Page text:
Have we inadvertently discovered a better way of staging some council meetings? Croydon councillor ROBERT WARD thinks so
Imagine we had decided in the pre-pandemic world to run council meetings remotely.
There would have been studies, options analyses, pilot projects, equalities assessments, environmental impact assessments, and more. It might even have spawned a few lobby groups. We would still be arguing about the minutiae. Yet here we are.
The building blocks of remote working were already in place in the pre-pandemic world, but it took a while. I worked on a “desktop video conferencing” pilot in 2001. Yet almost 20 years later there was no provision for English local authorities to conduct remote meetings. In 2017, the government consulted on proposals to allow committees to hold meetings by video conference and concluded there were benefits, but nothing was in place.
Then covid-19 gave us a shove forward.
As we emerge, hopefully permanently, from lockdowns we can reflect on what happened and choose how we want to do things now that we have the option. There is a government consultation on future arrangements, which closes next month.
The council committee that I chair, the children and young people scrutiny sub-committee, voted unanimously to continue with remote meetings provided that this complies with the law.
It is not hard to understand why. Turning up at the Town Hall on a cold, wet evening after a long day at work for a three-hour meeting and then to find your way home is a labour of love.
If it were more effective to stage our meetings in the chamber, then we would be there. But I saw no reduction in the attention being paid. Once we got the hang of it, we were more effective, not less. As meeting chair, I can see all the attendees equally, who wants to speak, and the order they raised their virtual hands. A continuing challenge in the chamber was that I found it hard to remember not to call the person nearest to me first.
Crucially for me, virtual meetings improve our ability to hear directly from parents, children, young people, and the wider public.
While committee members have their own experience of living and working in Croydon, and they hear from friends, colleagues, and residents, that leaves big gaps.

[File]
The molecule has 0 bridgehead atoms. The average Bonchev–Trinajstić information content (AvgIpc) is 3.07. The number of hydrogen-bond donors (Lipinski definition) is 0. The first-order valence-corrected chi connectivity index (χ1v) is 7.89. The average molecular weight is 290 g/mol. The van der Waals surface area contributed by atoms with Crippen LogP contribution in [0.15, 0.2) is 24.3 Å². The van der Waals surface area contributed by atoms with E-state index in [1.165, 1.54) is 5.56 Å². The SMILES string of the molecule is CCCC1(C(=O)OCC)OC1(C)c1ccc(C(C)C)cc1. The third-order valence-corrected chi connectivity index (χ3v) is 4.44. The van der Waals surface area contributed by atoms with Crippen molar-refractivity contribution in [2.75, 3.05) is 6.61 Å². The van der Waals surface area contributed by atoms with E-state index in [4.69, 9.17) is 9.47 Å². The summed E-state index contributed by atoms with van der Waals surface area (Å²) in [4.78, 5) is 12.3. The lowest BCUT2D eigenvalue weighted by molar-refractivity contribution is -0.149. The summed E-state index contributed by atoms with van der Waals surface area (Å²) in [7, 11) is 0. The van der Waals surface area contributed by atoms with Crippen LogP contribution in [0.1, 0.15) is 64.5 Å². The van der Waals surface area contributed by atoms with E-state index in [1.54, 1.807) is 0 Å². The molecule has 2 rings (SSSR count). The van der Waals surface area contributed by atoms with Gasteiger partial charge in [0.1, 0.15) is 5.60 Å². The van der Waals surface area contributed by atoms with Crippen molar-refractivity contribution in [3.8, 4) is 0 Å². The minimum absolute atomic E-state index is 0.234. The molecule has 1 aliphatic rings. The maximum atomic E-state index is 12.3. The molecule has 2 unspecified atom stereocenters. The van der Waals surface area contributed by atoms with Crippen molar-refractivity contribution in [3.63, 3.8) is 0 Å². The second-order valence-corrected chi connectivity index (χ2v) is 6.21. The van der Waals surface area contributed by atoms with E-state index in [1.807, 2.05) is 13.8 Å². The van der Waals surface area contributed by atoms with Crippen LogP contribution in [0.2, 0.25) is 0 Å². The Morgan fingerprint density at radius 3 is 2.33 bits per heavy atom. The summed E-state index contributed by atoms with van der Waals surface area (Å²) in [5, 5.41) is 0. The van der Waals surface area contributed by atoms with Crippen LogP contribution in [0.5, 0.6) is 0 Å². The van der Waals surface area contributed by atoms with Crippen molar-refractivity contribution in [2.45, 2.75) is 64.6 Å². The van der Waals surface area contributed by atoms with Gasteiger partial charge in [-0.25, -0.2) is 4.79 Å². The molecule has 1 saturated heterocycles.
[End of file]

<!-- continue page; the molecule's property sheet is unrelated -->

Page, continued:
The window on the wider world comes mainly from council officials, filtered through layers of bureaucracy. As we have seen across the council, that filter was very effective at screening out bad news.
When things go wrong, the people who feel it first are those at the sharp end. Think only of the Regina Road fiasco and the subsequently discovered serious shortcomings in the council’s housing maintenance department. It is much easier to ask people to give up half an hour from wherever they want to be than to give up three hours plus travel time to be in a place they are rather less likely to want to be.
There is more we can do, and quickly. When things go badly wrong, the easy phrase trotted out is that we must make sure lessons are learned so this never happens again. Too often we don’t hear what that might mean, what will change. If we do hear, it is months, even years later.
There are two more crucial changes. The council’s dysfunctional complaints process was dysfunctional for a reason. Complaints are another route by which the users of council services can make problems known. It must be fixed.
Last but by no means least, there is timely access to reliable information. My battle to make public, or even as a councillor to see documents that need to be kept confidential in relation to Brick by Brick and the Fairfield Halls, is well documented.
There is still a long way to go. The seven principles of public life, often called the Nolan principles, include Openness:
Holders of public office should act and take decisions in an open and transparent manner. Information should not be withheld from the public unless there are clear and lawful reasons for so doing.
Croydon Council aims to be a “much more transparent, open and honest council”.
The words are there but read the Access to Information Protocol put before the Ethics Committee that meets today (click here for the officials’ report in pdf format) and it reads more like a prevention of access to information protocol. Instead of starting from the presumption of access and defining a process to facilitate it, these latest proposals puts in place hurdles to be jumped to justify access even being considered. It puts obligations on councillors but none on council officers.
How do you apply? Who will give or deny access? Where is their guidance? Where is the right to a justification for refusal? What is the appeals process? What are the time scales? How will performance be monitored? How often will the process be reviewed? Shouldn’t this be signed off by the chief executive and the leader of the council to show their commitment and support?
Getting the council to where it needs to be will be a marathon, not a sprint. Getting the three strands of remote meetings, a complaints system and robust access to information will at least mean that we aren’t running that marathon carrying a backpack full of rocks.
- Robert Ward (right) has been a Conservative councillor for Selsdon and Addington Village since 2018. This article is written in a personal capacity
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